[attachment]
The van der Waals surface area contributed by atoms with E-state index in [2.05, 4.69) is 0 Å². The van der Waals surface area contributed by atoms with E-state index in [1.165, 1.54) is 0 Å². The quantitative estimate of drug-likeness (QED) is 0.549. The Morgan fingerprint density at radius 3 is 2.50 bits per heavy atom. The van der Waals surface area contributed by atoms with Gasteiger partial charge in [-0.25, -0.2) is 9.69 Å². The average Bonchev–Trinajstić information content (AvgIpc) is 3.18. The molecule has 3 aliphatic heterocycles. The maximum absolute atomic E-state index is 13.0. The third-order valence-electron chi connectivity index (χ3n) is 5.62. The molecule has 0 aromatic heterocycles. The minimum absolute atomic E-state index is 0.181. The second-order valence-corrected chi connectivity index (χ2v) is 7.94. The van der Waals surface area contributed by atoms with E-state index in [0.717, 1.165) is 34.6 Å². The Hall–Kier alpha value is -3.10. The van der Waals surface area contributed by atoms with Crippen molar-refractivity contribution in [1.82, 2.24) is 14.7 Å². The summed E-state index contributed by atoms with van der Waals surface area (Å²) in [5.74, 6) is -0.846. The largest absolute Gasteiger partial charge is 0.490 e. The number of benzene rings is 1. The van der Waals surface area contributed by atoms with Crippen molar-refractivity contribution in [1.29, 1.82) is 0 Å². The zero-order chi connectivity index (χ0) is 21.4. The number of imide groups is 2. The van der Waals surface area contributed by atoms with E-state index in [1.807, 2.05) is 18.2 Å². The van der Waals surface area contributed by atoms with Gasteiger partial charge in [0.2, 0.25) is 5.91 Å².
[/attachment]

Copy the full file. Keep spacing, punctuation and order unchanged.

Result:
The van der Waals surface area contributed by atoms with E-state index in [2.05, 4.69) is 0 Å². The van der Waals surface area contributed by atoms with E-state index in [1.165, 1.54) is 0 Å². The quantitative estimate of drug-likeness (QED) is 0.549. The Morgan fingerprint density at radius 3 is 2.50 bits per heavy atom. The van der Waals surface area contributed by atoms with Gasteiger partial charge in [-0.25, -0.2) is 9.69 Å². The average Bonchev–Trinajstić information content (AvgIpc) is 3.18. The molecule has 3 aliphatic heterocycles. The maximum absolute atomic E-state index is 13.0. The third-order valence-electron chi connectivity index (χ3n) is 5.62. The molecule has 0 aromatic heterocycles. The minimum absolute atomic E-state index is 0.181. The second-order valence-corrected chi connectivity index (χ2v) is 7.94. The van der Waals surface area contributed by atoms with E-state index in [0.717, 1.165) is 34.6 Å². The Hall–Kier alpha value is -3.10. The van der Waals surface area contributed by atoms with Crippen molar-refractivity contribution in [1.82, 2.24) is 14.7 Å². The summed E-state index contributed by atoms with van der Waals surface area (Å²) in [5.74, 6) is -0.846. The largest absolute Gasteiger partial charge is 0.490 e. The number of benzene rings is 1. The van der Waals surface area contributed by atoms with Crippen molar-refractivity contribution in [1.29, 1.82) is 0 Å². The zero-order chi connectivity index (χ0) is 21.4. The number of imide groups is 2. The van der Waals surface area contributed by atoms with E-state index in [1.807, 2.05) is 18.2 Å². The van der Waals surface area contributed by atoms with Gasteiger partial charge in [0.2, 0.25) is 5.91 Å².